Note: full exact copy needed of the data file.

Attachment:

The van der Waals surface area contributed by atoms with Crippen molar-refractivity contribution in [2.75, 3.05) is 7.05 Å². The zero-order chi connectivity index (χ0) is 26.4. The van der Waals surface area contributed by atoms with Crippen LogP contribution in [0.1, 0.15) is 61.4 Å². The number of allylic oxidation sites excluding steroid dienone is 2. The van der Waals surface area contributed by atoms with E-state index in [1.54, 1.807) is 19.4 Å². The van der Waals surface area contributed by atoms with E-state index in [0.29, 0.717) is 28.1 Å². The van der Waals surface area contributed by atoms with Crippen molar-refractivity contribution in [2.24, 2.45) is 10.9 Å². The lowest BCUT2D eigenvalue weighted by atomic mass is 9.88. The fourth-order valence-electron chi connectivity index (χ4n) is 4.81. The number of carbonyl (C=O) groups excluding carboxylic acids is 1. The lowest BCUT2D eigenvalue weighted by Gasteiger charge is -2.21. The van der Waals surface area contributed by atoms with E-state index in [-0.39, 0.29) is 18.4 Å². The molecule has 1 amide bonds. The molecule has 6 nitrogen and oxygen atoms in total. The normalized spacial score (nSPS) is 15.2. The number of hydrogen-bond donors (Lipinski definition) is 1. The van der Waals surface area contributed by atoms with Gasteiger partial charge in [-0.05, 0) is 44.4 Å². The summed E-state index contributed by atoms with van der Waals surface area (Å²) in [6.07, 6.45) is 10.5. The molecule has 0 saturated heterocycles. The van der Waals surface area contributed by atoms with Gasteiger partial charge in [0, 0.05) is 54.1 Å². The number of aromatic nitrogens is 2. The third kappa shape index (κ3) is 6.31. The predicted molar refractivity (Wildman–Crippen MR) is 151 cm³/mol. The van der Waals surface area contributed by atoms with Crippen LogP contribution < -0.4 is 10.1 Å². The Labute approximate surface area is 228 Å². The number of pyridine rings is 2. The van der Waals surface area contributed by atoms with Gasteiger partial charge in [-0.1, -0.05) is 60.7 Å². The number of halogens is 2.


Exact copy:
The van der Waals surface area contributed by atoms with Crippen molar-refractivity contribution in [2.75, 3.05) is 7.05 Å². The zero-order chi connectivity index (χ0) is 26.4. The van der Waals surface area contributed by atoms with Crippen LogP contribution in [0.1, 0.15) is 61.4 Å². The number of allylic oxidation sites excluding steroid dienone is 2. The van der Waals surface area contributed by atoms with E-state index in [1.54, 1.807) is 19.4 Å². The van der Waals surface area contributed by atoms with E-state index in [0.29, 0.717) is 28.1 Å². The van der Waals surface area contributed by atoms with Crippen molar-refractivity contribution in [2.24, 2.45) is 10.9 Å². The lowest BCUT2D eigenvalue weighted by atomic mass is 9.88. The fourth-order valence-electron chi connectivity index (χ4n) is 4.81. The number of carbonyl (C=O) groups excluding carboxylic acids is 1. The lowest BCUT2D eigenvalue weighted by Gasteiger charge is -2.21. The van der Waals surface area contributed by atoms with E-state index in [-0.39, 0.29) is 18.4 Å². The molecule has 1 amide bonds. The molecule has 6 nitrogen and oxygen atoms in total. The normalized spacial score (nSPS) is 15.2. The number of hydrogen-bond donors (Lipinski definition) is 1. The van der Waals surface area contributed by atoms with Gasteiger partial charge in [-0.05, 0) is 44.4 Å². The summed E-state index contributed by atoms with van der Waals surface area (Å²) in [6.07, 6.45) is 10.5. The molecule has 0 saturated heterocycles. The van der Waals surface area contributed by atoms with Gasteiger partial charge in [0, 0.05) is 54.1 Å². The number of aromatic nitrogens is 2. The third kappa shape index (κ3) is 6.31. The predicted molar refractivity (Wildman–Crippen MR) is 151 cm³/mol. The van der Waals surface area contributed by atoms with Crippen LogP contribution < -0.4 is 10.1 Å². The Labute approximate surface area is 228 Å². The number of pyridine rings is 2. The van der Waals surface area contributed by atoms with Gasteiger partial charge in [-0.1, -0.05) is 60.7 Å². The number of halogens is 2.